Afternoon coffee at the physics department of New York City’s Columbia University once resembled a think tank where excellent theoreticians and experimentalists developed brilliant new ideas. One day in 1959, for example, the hypothesis that two different kinds of neutrinos existed was discussed. Tsung-Dao Lee (NP in Physics 1957) asked: “All we know about the weak interaction is based on observations of particle decay, and therefore very limited in energy. Could there be another way towards progress?” Could it perhaps be possible to produce high-energy neutrino beams? Yes, said his colleague Melvin Schwartz, while others remained skeptical, and worked out an experimental concept and set-up. A few months later, in February 1960, he submitted a short paper to Physical Review Letters suggesting how such beams could be produced at one of the new particle accelerators. If protons from the accelerator hit a target, they produce pions, which shortly afterwards decay into muons and a beam of neutrinos or antineutrinos of relatively high energy. In an extended form, the practical application of this idea at the Alternating Gradient Synchrotron in Brookhaven by Schwartz, his thesis advisor Jack Steinberger and his colleague Leon Lederman led to the discovery of the muon neutrino and hence to the proof that a second family of elementary particles exists. Lederman, Schwartz and Steinberger were awarded with the Nobel Prize in Physics 1988 „for the neutrino beam method and the demonstration of the doublet structure of leptons through the discovery of the muon neutrino“. It was the first Nobel Prize dedicated to neutrino research.
In this lecture, Melvin Schwartz talks about „the manufacture of atoms made of particles that don’t exist very long“, namely by coupling charged mesons like pions and muons. He is motivated by the interest to find out whether there are any interactions that are not anticipated by the normal course of events. “These days, just about everything in this world is anticipated by the standard model and I begin to wonder if there is any more business left for people who do experiments, but I guess in the long run there’ll always be something left for us to do”. The major source for his experiments are neutral K-long kaons that are abundantly generated in accelerators and, amongst others, decay into a pion, a muon and a neutrino. Because charged pions have a coulomb interaction between them, they may be “stuck together as an atomic bound state” if they come out of the decay close enough to each other. Schwartz discusses the conditions for producing and detecting relativistic hydrogen-like atoms in such a way in much detail. Some twenty years before, he had succeeded in observing 155 such events at Brookhaven and Fermilab.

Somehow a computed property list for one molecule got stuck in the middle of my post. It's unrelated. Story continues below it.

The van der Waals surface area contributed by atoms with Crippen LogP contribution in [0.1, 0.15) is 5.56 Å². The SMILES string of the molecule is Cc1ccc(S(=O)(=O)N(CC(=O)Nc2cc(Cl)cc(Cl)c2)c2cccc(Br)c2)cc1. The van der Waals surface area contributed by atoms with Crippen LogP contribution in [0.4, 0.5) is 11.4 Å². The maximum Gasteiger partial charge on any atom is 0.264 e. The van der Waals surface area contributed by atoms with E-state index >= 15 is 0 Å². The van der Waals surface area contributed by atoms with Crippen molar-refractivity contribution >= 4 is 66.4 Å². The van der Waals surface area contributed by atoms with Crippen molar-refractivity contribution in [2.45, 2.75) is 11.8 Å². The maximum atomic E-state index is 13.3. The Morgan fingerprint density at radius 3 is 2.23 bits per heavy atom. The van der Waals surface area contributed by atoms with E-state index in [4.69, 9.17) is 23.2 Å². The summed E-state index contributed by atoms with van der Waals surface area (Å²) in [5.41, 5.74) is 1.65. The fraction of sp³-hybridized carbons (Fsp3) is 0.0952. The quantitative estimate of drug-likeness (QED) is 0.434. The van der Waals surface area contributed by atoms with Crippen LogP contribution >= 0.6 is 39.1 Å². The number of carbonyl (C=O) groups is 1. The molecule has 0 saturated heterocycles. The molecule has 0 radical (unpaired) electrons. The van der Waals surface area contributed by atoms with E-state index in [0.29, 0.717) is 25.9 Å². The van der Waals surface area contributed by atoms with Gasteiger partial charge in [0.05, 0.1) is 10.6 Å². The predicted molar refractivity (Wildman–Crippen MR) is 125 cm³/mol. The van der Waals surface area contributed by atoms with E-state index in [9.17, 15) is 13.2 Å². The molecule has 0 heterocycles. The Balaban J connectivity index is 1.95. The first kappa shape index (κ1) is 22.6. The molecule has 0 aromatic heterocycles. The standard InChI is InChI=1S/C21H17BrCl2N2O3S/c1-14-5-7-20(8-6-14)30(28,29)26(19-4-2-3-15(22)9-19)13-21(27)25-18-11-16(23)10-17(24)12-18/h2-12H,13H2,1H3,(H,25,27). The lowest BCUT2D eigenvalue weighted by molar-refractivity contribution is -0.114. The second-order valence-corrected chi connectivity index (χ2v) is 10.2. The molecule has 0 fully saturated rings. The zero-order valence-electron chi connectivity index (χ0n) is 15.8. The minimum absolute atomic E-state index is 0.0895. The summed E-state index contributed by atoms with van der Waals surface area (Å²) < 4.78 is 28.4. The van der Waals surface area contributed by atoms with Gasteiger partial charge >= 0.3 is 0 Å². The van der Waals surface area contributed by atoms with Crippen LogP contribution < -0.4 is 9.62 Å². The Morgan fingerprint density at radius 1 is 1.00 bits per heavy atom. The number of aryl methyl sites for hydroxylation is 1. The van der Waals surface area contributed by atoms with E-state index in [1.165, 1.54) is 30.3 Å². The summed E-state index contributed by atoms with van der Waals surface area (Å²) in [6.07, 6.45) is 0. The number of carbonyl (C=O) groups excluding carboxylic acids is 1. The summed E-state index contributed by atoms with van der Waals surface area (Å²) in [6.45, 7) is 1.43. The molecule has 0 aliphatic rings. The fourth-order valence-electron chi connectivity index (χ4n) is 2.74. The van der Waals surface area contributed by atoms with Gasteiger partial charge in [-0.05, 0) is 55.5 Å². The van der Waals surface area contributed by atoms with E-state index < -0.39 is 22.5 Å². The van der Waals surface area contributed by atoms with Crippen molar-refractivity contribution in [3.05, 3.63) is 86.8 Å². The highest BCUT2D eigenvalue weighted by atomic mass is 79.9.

Melvin Schwartz was a scientist and a businessman. In 1970, parallel to his tenure at Columbia and Stanford, he founded the Silicon Valley start-up Digital Pathways Inc. together with a colleague. Between 1983 and 1991 he devoted himself full-time to his company as its CEO, before selling it and returning to academia. Perhaps he would have staid in business, if he had not declined the request of two of his Stanford students. In the winter of 1975/1976 they had shown him a prototype motherboard for a personal computer and asked him for an investment from Digital Pathways in the company they were planning to found. Yet Schwartz replied that “personal computers won’t go too far and that Apple is a bad name“.
 Samios NP and Yamin P. Melvin Schwartz. A biographical memoir. National Academy of Sciences 2012, p. 3ff.
 Schwartz M. Feasibility of using high-energy neutrinos to study the weak interactions. Phys. Rev. Lett. 4:306-307.
 for more details cf. http://www.mediatheque.lindau-nobel.org/research-profile/laureate-schwartz#page=all
 Samios and Yamin. l.c., p. 13 f.